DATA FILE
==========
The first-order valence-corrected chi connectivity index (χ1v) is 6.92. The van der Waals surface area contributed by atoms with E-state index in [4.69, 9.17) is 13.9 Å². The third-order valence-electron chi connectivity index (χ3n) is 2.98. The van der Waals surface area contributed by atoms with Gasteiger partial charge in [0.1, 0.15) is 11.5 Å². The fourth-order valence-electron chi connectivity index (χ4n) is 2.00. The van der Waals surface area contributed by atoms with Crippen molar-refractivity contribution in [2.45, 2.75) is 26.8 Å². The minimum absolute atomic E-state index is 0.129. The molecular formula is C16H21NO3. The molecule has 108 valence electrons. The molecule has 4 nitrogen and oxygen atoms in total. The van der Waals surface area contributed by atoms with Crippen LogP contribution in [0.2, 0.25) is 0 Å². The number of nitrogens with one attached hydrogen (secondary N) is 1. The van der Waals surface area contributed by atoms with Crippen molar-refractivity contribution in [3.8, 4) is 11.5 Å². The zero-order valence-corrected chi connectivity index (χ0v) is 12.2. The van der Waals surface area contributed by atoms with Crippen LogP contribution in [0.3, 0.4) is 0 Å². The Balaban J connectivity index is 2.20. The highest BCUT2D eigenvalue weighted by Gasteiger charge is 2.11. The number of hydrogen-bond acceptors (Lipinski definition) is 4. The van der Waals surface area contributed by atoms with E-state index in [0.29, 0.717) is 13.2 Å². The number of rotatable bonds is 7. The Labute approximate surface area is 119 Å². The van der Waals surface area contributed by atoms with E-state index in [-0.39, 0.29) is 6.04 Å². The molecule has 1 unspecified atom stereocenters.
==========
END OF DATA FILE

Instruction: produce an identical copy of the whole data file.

The first-order valence-corrected chi connectivity index (χ1v) is 6.92. The van der Waals surface area contributed by atoms with E-state index in [4.69, 9.17) is 13.9 Å². The third-order valence-electron chi connectivity index (χ3n) is 2.98. The van der Waals surface area contributed by atoms with Gasteiger partial charge in [0.1, 0.15) is 11.5 Å². The fourth-order valence-electron chi connectivity index (χ4n) is 2.00. The van der Waals surface area contributed by atoms with Crippen molar-refractivity contribution in [2.45, 2.75) is 26.8 Å². The minimum absolute atomic E-state index is 0.129. The molecular formula is C16H21NO3. The molecule has 108 valence electrons. The molecule has 4 nitrogen and oxygen atoms in total. The van der Waals surface area contributed by atoms with Crippen LogP contribution in [0.2, 0.25) is 0 Å². The number of nitrogens with one attached hydrogen (secondary N) is 1. The van der Waals surface area contributed by atoms with Crippen molar-refractivity contribution in [3.8, 4) is 11.5 Å². The zero-order valence-corrected chi connectivity index (χ0v) is 12.2. The van der Waals surface area contributed by atoms with Crippen LogP contribution in [0.3, 0.4) is 0 Å². The Balaban J connectivity index is 2.20. The highest BCUT2D eigenvalue weighted by Gasteiger charge is 2.11. The number of hydrogen-bond acceptors (Lipinski definition) is 4. The van der Waals surface area contributed by atoms with E-state index in [0.29, 0.717) is 13.2 Å². The number of rotatable bonds is 7. The Labute approximate surface area is 119 Å². The van der Waals surface area contributed by atoms with E-state index in [-0.39, 0.29) is 6.04 Å². The molecule has 1 unspecified atom stereocenters.